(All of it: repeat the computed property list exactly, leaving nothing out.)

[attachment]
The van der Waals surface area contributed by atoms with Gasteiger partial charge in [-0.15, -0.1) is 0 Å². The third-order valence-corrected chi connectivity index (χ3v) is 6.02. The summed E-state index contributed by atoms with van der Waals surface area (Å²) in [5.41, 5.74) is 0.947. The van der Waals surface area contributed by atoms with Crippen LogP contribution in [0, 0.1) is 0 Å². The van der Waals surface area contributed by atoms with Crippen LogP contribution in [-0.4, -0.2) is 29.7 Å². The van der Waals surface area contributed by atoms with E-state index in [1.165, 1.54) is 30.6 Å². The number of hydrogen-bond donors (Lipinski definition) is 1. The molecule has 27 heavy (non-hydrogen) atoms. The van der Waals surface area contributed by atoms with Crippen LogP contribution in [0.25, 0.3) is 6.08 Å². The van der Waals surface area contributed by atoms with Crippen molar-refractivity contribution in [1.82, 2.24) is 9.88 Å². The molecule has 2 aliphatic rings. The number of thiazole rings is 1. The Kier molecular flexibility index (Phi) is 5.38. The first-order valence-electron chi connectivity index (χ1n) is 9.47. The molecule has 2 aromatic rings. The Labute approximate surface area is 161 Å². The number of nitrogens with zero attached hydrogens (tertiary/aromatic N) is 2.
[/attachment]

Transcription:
The van der Waals surface area contributed by atoms with Gasteiger partial charge in [-0.15, -0.1) is 0 Å². The third-order valence-corrected chi connectivity index (χ3v) is 6.02. The summed E-state index contributed by atoms with van der Waals surface area (Å²) in [5.41, 5.74) is 0.947. The van der Waals surface area contributed by atoms with Crippen LogP contribution in [0, 0.1) is 0 Å². The van der Waals surface area contributed by atoms with Crippen LogP contribution in [-0.4, -0.2) is 29.7 Å². The van der Waals surface area contributed by atoms with E-state index in [1.165, 1.54) is 30.6 Å². The number of hydrogen-bond donors (Lipinski definition) is 1. The molecule has 27 heavy (non-hydrogen) atoms. The van der Waals surface area contributed by atoms with Crippen LogP contribution in [0.25, 0.3) is 6.08 Å². The van der Waals surface area contributed by atoms with Crippen molar-refractivity contribution in [1.82, 2.24) is 9.88 Å². The molecule has 2 aliphatic rings. The number of thiazole rings is 1. The Kier molecular flexibility index (Phi) is 5.38. The first-order valence-electron chi connectivity index (χ1n) is 9.47. The molecule has 2 aromatic rings. The Labute approximate surface area is 161 Å². The number of nitrogens with zero attached hydrogens (tertiary/aromatic N) is 2.